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The lambda console is extremely clean, as the service itself :). The easiest place to get started is to create a function by using one of its blueprints. The sample functions range from easy ones like an echo API to complex API with hundreds of lines of code using machine learning. Hello-World-Python is a very great starting point.

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If you have used Flask or Django before, the resemblance is uncanny. The event object here in the handler is very much like the requests from flask and it stores the payload.

One thing worth highlighting is that AWS Lambda supports not only Python, but also many other languages, it even support many different versions of Python from classic 2.7 to 3.8 as the date this post was written, here is another blueprints using node.js.

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By creating a handler, you can submit and you are almost ready to go.

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Immediately, you will have a lambda function, along with Amazon CloudWatch Logs. Your print statement or even future highly customized logging events will be stored there for debugging purposes. In the bottom of the console, there is an embedded IDE in which you can do some basic development. In order to “run” your code, you can create a test case by passing in some data to test your lambda function.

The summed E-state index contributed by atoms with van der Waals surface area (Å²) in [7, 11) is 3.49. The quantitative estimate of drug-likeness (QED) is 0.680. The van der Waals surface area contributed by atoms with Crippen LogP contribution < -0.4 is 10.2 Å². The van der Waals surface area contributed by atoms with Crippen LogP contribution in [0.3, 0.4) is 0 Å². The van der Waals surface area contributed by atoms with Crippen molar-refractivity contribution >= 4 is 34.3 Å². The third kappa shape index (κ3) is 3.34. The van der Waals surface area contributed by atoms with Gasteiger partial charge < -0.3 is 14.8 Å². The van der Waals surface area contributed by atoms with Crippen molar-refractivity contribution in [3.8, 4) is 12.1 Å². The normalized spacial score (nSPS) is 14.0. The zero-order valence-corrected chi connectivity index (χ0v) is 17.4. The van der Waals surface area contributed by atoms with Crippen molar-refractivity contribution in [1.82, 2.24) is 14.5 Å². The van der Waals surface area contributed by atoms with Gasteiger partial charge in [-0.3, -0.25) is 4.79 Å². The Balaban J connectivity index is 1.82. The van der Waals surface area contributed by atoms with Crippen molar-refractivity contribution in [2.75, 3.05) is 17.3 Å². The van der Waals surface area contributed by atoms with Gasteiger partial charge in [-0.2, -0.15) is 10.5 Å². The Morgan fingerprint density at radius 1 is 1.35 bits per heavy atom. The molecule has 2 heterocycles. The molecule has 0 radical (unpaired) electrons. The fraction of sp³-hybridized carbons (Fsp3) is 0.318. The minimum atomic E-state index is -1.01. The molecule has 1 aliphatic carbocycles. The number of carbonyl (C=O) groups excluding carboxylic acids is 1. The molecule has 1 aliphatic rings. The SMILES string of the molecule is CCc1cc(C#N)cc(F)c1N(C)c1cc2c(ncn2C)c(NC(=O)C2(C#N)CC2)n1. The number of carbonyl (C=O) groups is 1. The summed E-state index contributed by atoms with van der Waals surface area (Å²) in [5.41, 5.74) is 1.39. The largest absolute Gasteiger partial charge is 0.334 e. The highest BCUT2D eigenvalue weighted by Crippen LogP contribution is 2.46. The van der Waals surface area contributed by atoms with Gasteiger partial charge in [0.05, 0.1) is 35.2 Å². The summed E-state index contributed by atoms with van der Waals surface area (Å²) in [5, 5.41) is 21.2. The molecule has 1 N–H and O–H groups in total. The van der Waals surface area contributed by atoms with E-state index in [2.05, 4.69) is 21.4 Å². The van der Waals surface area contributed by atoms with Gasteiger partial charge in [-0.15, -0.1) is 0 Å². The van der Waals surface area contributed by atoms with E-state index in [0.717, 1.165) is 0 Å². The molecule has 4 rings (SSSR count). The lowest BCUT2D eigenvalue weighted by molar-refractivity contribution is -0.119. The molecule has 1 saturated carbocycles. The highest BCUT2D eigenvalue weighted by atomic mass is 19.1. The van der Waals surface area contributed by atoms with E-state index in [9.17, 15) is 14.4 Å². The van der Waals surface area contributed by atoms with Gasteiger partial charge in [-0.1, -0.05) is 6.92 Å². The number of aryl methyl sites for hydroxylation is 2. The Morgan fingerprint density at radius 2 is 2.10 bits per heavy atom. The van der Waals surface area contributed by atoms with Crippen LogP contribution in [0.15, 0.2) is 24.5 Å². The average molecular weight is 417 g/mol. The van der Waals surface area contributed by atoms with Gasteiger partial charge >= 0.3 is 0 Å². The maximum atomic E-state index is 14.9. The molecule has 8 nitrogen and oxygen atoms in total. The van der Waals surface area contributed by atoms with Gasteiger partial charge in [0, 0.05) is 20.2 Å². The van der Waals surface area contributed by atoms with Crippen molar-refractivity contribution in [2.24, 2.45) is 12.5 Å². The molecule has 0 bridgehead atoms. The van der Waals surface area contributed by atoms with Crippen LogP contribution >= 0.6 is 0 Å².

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And you can check out the test result to make sure everything is fine.

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Virtual Env

For our use cases, it won’t be as simple as the hello world. As we will need to use some 3rd party libraries like requests to scrape user submitted site, parse it using a library maybe like beautifulsoup. Each programming language has its own ways of handling dependencies, the Python go-to solution is usually by creating a dedicated environment for your application, so you can pinpoint which libraries you have to use in the end. And then figure out a way to pass that the whole environment or requirements to a new environment. AWS already took this into heart and provided a good solution by using virtualenv. You can find the detailed instructions here. You basically follow the following steps:

  1. create a virtual environment
  2. develop the function there with necessary libraries installed
  3. zip the libraries along with the python function you wrote
  4. submit to lambda

My code is super simple.